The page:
Charles Hasberry Jr.,
Chief of Legal Assistance
502nd Security Forces and Logistics
Support Group, JBSA-Randolph
E. Stephanie Hebert,
Legal Assistance Attorney
502nd Installation Support Group,
Chief of Legal Assistance 502nd Force Support Group,
JBSA-Fort Sam Houston
It is almost summer time which means that many service members from across the country will receive orders for a permanent change of station. A common dilemma faced by service members who rent their home is what to do about their lease, especially if they are in the middle of their contract.
The Service-members’ Civil Relief Act allows service members and their families to terminate leases, but only if they enter active-duty after signing a lease, or they sign a lease while on active-duty and then receive orders for a PCS or deployment for a period of 90 days or more. The Department of Justice interprets PCS to include discharge, resignation and separation under honorable conditions.
Most landlords, property managers and apartment complexes around the area are familiar with the SCRA due to the sheer number of military families who reside in this area. Notwithstanding, violations of federal and state landlord-tenancy law happen every day. Therefore, it is very important to educate yourself, your family and your fellow service-members on your legal rights.
If you or your spouse recently received orders for a PCS or deployment, and you plan on terminating your existing residential lease as a result, you should know that the SCRA spells out exactly what you need to do to terminate the lease without facing any penalties for early termination.
Two documents must be delivered to your landlord in order to successfully terminate your lease under the SCRA: a written notification of your intent to terminate the lease and a copy of your military orders confirming your PCS or deployment. Assuming that you deliver these two documents to your landlord, your lease will terminate 30 days after the next rental payment is due.
For example, if you provide written notice and a copy of your orders to your apartment manager on June 6, and your next rental payment is due on the first day of July, your lease will not terminate until 30 days thereafter on July 31. Unfortunately, you are responsible for the rent due in July even if you deploy or PCS in June. Had you given written notice in May, your lease would have terminated at the end of June.
If you know that you will soon receive PCS or deployment orders, plan ahead so that you won’t get stuck paying rent for a residence you’ve already vacated:
Read your entire lease agreement, as well as any attachments, and make sure you understand your obligations and rights under the contract, and the SCRA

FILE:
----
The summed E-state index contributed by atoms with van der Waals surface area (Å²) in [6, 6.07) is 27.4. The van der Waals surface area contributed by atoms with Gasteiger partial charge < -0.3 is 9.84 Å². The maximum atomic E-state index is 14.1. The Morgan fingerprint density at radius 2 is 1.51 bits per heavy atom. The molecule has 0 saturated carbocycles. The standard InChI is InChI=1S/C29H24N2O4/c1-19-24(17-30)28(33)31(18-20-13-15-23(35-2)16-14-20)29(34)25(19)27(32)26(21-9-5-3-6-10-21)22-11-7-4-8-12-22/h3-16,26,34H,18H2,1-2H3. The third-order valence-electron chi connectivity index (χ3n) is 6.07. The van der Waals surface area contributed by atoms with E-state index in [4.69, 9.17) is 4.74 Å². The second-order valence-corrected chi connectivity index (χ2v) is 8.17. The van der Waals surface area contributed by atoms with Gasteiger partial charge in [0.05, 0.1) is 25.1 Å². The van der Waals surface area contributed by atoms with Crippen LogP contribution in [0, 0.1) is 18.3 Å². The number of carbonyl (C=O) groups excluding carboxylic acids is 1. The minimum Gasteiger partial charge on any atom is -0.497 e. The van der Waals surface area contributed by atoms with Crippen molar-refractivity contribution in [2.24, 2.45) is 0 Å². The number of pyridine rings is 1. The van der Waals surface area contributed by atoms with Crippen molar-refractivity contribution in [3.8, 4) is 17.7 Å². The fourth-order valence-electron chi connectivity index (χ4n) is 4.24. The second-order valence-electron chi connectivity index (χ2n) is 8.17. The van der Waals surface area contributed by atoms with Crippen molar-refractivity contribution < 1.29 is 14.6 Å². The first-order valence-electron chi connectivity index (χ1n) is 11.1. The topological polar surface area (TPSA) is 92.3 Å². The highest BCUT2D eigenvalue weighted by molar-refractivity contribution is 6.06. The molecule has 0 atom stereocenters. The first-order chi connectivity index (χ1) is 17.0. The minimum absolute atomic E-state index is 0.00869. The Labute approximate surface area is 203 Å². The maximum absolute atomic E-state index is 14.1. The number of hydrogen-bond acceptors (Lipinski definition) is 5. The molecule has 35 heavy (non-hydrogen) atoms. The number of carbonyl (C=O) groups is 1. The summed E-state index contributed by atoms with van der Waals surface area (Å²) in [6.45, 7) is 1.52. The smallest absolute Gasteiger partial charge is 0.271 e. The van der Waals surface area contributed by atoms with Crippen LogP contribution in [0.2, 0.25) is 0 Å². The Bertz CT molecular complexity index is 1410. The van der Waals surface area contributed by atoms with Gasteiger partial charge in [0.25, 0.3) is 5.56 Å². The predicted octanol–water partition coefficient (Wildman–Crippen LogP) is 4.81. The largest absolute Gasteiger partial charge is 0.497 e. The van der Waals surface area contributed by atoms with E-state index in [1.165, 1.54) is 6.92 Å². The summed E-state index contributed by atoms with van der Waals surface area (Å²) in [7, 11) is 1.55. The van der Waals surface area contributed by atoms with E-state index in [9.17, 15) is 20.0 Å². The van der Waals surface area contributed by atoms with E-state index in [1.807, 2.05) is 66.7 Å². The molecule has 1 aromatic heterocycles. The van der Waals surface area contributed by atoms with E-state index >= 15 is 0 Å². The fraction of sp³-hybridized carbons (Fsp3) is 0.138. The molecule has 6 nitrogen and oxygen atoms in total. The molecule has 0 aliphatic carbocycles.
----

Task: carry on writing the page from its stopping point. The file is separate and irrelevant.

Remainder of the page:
Gather all paperwork regarding your lease, your security deposit, pet deposit, requests for repairs and monthly rental payments.
Obtain a draft of a SCRA termination letter from your command or your installation legal assistance office.
Send the notice of termination to your landlord via certified mail with a return receipt requested. Keep a copy of the notice and proof of delivery for your records. If you decide instead to deliver the notice in person, you should have the landlord sign a statement acknowledging receipt of the notice. You should also record the name of the recipient and the address and date of delivery.
Giving proper notice of termination of a lease can sometimes be difficult when you receive verbal notice of your PCS or deployment but you don’t receive your paper orders. When official orders are not available and the PCS or deployment is considered short notice, servicemembers should be provided with a letter or another comparable document from the unit commander or unit deployment manager.
Commanders and UDMs play a crucial role in this process. It is imperative that they assist members in obtaining their official orders as promptly as possible. When official orders are not available and the PCS or deployment is short notice, they should provide service-members with alternative documents.
Without official military orders, service-members may be forced to pay additional rent, risk negative credit reporting, or risk getting sued.
UCs and UDMs can contact the legal office for suggestions if an alternative document template is not available. Many young troops can suffer severe financial hardship due to no fault of their own if they do not receive the proper guidance and support from their units.
If you successfully terminate your lease in accordance with the SCRA, your landlord is required to refund any rent paid in advance as well as your security deposit, and is prohibited from assessing any penalty against your for early termination of the lease. Amounts may be deducted, however, for damages sustained to the property in accordance with the lease agreement.
Because they can’t keep your security deposit when you assert your rights under the SCRA, landlords and property managers may try to find other, more elusive ways to justify keeping your deposit. Landlords know that you may not be coming back to the area for a while. They also know that the likelihood of your contesting charges is low once you’ve already PCSd or deployed.
If you believe that your landlord or your fellow service-member’s landlord has wrongfully retained your security deposit or violated the SCRA in another manner, go to your installation legal assistance office and get help. Don’t forget that active duty personnel, Reservists and Guardsmen on Title 10 orders are entitled to free legal assistance.
When a landlord violates the SCRA, he can be fined or imprisoned, so a phone call from a legal assistance attorney may convince a landlord to abide by state and federal law. You can schedule a legal assistance appointment at your nearest installation.
The Little Rock AFB Legal Office has walk-in legal assistance available Monday from 2-3 p.m. and on Fridays from 9-10 a.m. The office is located in building 1250, suite 222.